Italy’s current political and economic crisis rings alarm bells for all Europeans, and it would be a serious mistake to see it as just another of the many difficult and paradoxical moments that this country has known in the course of decades spent trailing behind the world’s more advanced societies. Italy’s present crisis is nothing other than the most obvious manifestation of the general reversal of the European situation, a reversal rooted in the fact that, in spite of fifty years of integration, Europe continues to be divided, impotent and irresponsible.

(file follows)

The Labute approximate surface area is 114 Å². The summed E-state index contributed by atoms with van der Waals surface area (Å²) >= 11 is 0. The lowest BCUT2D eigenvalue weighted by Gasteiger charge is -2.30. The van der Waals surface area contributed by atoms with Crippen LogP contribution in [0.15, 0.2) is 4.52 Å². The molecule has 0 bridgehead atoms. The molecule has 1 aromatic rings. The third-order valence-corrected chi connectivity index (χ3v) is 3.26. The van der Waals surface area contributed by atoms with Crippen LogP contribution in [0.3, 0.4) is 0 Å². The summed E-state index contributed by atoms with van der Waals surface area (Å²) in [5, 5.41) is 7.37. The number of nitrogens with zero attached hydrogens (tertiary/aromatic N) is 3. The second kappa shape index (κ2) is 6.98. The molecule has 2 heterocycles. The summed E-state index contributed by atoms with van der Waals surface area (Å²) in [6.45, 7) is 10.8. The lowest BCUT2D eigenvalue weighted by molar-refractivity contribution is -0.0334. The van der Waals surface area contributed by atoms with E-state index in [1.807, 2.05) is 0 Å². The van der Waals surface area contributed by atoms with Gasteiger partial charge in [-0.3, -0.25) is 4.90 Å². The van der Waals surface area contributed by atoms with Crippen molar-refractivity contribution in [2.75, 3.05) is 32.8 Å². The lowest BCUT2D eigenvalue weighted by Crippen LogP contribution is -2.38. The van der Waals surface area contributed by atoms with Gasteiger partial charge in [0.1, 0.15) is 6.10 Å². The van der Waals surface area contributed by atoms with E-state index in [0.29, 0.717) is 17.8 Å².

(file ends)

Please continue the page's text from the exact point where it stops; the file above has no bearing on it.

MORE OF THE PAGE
Politics, trapped in the national framework, is incapable of rising to the challenges presented by the new world situation; it is also unable to guarantee the citizens either security – Europe’s security now depends on the decisions of the American superpower whose interests have long since ceased to coincide with those of the Europeans –, or a future founded on progress. Our societies are now showing signs that they are declining and crumbling. Furthermore, the evident crisis of democracy, particularly acute in countries like Italy – and Belgium –, is not sparing the bigger players either: France and Germany are, increasingly, struggling with the problem of dwindling public support for their institutions and representatives. And what is most disturbing is the fact that politics, in the face of this situation, is coming up with responses geared not towards the creation of a European sovereign power, but rather towards a return to more or less overt forms of nationalism. Even Europe’s founding member states, whose collaboration gave rise to all the initiatives that have allowed the process of European integration to advance as far as the creation of the single currency, today show an unprecedented level of division and are driven by divergent interests. We see this in, among other things, the growing sources of tension between France and Germany, and the fact that the political formulas that once corresponded to precise objectives in the pursuit of deeper European integration today have a false and paradoxical ring. Take, for example, the name “European Union”: in the 1970s and 1980s this definition corresponded to an objective considered synonymous with political union; today, if we think of the most fundamental policy areas, what it actually covers is a “non-union” of states.